Whether you’re running a midsize or enterprise-level financial firm, your employees need to be able to access and analyze their data without calling on IT for help. Enterprise-level organizations also need software they can add to their proprietary applications. But determining what type of business intelligence (BI) solution is the right fit can be intimidating, to say the least.
BI enables firms to analyze their financial records and operational statistics, revealing opportunities to improve. Such tools typically include a function for goal-setting, both long-term and short-term, allowing executives to keep an eye on sales targets, marketing objectives, and employee productivity.
Any financially focused BI tool should offer ad hoc reporting capabilities, be accessible to casual users, and offer high levels of flexibility. After all, what’s the point of cutting out IT’s role if you need IT team members to write a report anyway before you can run it?
A good BI tool should also be fully embeddable. Standalone BI tools are usually sufficient for internal use, but most financial firms already rely on proprietary applications. When those applications are resold to clients, an embedded analytics suite is crucial.
Entering the world of BI
As with any technology, the first question to ask yourself is, “What problem does this solve?” If the answer is nebulous, your so-called solutions may cause more problems than they solve.
Whether the changes are large or small, companies need to make sure they’re making updates that are actually relevant to the company and its products. Pershing LLC, for example, was one of the first to offer electronic rather than paper-based consumer data report generation in the 1970s. Almost 30 years later, however, the company was still providing row-based reports in the same style. It hadn’t incorporated any ad hoc querying or interactive dashboards to meet customers’ expectations.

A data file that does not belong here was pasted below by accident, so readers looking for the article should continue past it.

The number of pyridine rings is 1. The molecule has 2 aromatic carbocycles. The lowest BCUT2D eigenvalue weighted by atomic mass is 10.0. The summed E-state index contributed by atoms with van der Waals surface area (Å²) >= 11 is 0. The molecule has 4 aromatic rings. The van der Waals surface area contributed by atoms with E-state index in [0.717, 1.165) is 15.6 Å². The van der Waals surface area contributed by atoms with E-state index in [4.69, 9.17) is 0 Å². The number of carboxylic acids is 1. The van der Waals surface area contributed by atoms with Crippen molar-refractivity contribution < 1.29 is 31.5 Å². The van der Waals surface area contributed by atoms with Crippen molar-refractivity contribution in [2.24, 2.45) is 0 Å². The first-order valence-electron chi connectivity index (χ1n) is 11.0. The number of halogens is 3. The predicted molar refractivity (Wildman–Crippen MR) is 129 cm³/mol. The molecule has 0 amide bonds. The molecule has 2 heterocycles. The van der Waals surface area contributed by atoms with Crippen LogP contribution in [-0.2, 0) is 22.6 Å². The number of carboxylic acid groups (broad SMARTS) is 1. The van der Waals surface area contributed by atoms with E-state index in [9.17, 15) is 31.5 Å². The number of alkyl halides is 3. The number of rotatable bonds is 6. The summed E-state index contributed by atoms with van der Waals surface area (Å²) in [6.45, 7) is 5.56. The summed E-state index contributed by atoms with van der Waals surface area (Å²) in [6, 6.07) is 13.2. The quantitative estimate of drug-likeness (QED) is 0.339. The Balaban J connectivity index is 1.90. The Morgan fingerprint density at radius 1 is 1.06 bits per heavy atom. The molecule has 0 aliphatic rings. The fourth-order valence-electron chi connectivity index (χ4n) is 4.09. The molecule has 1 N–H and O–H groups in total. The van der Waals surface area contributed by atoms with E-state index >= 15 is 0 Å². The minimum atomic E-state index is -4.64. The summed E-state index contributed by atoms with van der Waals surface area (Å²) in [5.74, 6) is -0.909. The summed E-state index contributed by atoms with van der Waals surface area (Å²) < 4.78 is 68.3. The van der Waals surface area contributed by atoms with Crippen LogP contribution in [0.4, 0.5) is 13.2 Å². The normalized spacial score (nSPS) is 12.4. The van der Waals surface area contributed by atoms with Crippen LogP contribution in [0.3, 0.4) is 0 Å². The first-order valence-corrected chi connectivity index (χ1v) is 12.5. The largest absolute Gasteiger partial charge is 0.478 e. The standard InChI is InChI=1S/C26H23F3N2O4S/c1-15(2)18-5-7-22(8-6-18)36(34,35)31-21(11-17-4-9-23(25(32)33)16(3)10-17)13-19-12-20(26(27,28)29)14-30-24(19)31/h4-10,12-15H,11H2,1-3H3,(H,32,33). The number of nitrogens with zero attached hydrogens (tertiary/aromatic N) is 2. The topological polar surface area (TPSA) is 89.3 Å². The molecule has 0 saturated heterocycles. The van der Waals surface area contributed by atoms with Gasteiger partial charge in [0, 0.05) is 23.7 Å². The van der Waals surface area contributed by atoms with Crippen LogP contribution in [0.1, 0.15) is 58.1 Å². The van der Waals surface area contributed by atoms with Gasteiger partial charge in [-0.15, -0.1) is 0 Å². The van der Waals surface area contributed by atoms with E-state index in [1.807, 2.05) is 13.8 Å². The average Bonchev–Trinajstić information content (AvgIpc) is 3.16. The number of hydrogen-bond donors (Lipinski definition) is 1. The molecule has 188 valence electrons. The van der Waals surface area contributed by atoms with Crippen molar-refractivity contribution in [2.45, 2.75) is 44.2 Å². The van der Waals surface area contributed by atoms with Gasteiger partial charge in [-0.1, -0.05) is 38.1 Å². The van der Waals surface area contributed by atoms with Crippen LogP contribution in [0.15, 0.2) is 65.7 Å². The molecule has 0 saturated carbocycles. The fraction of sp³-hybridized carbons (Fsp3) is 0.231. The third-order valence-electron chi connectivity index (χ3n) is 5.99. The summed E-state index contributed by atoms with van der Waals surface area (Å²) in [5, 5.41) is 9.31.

There are a number of ways to enter the world of BI. Firms as large as PricewaterhouseCoopers have entire divisions devoted to discovering and testing emerging technologies. Alex Rubin, director of technology and analytics for PwC, spoke to my company during an episode of Data Talks and revealed that his organization is focused on developing three types of tech: process discovery, intelligent automation, and data and analytics. PwC also reports using numerous BI tools.
One of our clients has developed an array of platform offerings using embedded BI to satisfy financial institutions’ BI needs ranging from credit analysis to loan and lease losses analysis: anything that can cut time usually spent on reporting. Another offers an international solution with embedded BI intended to ease compliance with government regulations. Any platform that can simplify and improve the accuracy of the reporting process is useful to the finance community.
If your company is similarly looking to upgrade its BI capabilities, there are a few key functions you’ll need in-house. Don’t settle on a platform unless your company meets the following requirements:
1. Your team has a single source of truth.